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USER CENTRED DESIGN
ARTICLES and RESOURCES
The following are a few ideas for new products or modifications to existing products that I think might improve them. Stay tuned for more in the future.
With the graphical user interface now firmly entrenched as a major player in the operating system world, there are certain functions which are common to almost all applications. These functions can be called using hot keys, but the key combinations require meta-key strokes that are sometimes not particularly easy to remember or strike with a single hand.
The following design adjustment could be made to keyboards, resulting in a number of benefits:
The illustration above shows a standard keyboard with an extra row of keys at the top. That row is shown in detail below:
There are a number of advantages to this design, most of which are the result of these keys representing very frequently accessed functions.
First of all, it relieves users of the burden of memorising key combinations that are sometimes rather abstract. The current keystrokes for cut, copy, paste, and undo, in particular, would appear to have been chosen based on location. With this new design, not only would it be easier to find and use these functions within a single operating system, but the knowledge could be transferable to any other operating system which uses this keyboard.
The keys have been placed in logical groupings, with spaces between segments, to allow for faster and more accurate locating by touch alone. And a single key allows the user to activate the function with one hand - a difficult task with some key combinations. The muscle memory and habit formation involved in striking a single, single-purpose key ought to be less cognitively demanding than the current meta-key method.
Extra space has been added between the function keys and the new keys to help minimise the effects of Fitt's law. (Simply put, Fitt's Law states that the further away a target is, and the smaller it is, the more effort is required to hit it accurately with, for instance, a mouse or a finger.) The Undo key has been placed on the outside edge to allow it to be struck most easily for the same reason.
Open and New have been grouped separately from Close and Quit to reduce the risk of accidentally triggering a destructive operation.
Meta combinations of these keys could trigger variations (i.e. Shift-Print opens the Print Setup dialogue box, Option-New could duplicate the current document).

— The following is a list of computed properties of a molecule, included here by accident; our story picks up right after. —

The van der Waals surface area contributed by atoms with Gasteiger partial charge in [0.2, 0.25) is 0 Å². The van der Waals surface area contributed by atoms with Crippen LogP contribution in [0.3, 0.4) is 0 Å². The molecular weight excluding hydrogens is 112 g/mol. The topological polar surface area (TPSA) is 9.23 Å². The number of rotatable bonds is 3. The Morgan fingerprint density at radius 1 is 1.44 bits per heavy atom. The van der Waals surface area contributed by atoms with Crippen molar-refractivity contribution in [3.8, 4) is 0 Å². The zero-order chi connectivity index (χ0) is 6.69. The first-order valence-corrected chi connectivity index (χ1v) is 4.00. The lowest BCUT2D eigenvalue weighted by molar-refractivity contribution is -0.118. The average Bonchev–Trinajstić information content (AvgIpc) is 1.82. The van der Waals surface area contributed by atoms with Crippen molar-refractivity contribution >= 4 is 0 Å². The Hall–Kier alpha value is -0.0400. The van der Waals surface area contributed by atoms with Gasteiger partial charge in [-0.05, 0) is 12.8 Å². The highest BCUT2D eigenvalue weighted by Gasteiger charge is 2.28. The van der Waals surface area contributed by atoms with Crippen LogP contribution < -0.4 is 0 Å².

A number of standard toolbar buttons could be removed, eliminating the need to clutter the screen, or making room in the toolbar for more applications-specific needs.
The extra keys could be programmed for operating systems at the hardware level, requiring no change to the operating system at all. If the OS developer wanted to, they could reclaim the old meta-keys for other purposes (although this may prove unwise for established users). Theoretically, a third party could develop this keyboard and have it work out of the box with established software and hardware.
I am aware of some Windows keyboards offering shortcut keys for playing music and online shopping, but no one seems to have done a particularly good job of designing the ergonomics or enabling the much more common functions of the software that people use.
Keyboards have changed little over the past few decades. Some keyboards retain function keys whose purpose has long been abandoned ("SysReq" for example). It's time we recognised the power of the keyboard and made some simple improvements.
My cell phone contains important numbers for friends, family, and business contacts all over the continent. The phone book is currently programmed with ten digits for local numbers, and eleven (including the "1" prefix) for non-local numbers. Of course when I am out of town, none of the numbers are correct. Long distance numbers may be local and previously local calls are long distance.
What bugs me is that the system is smart enough to know that I do or do not need to dial a long distance prefix, but it's not smart enough to adapt itself and make the change. As a result I am forced to look a number up in the phone's address book, memorise the ten digits, and then dial them with or without a prefix. An unfamiliar eleven digit number can be quite a challenge to remember in a busy or distracting environment.
If my cell phone is smart enough to know where I am, I would like it to be smart enough to add the prefix if and when necessary. I should be able to enter all of my phone numbers as ten digits and let the phone sort out the rest.
As an extra feature, the phone could provide an audio tone when the number being called is currently out of the local area.
Given the number of cell phone plans that involve the same fee for calls to anywhere in North America, this seems like a natural and obvious feature.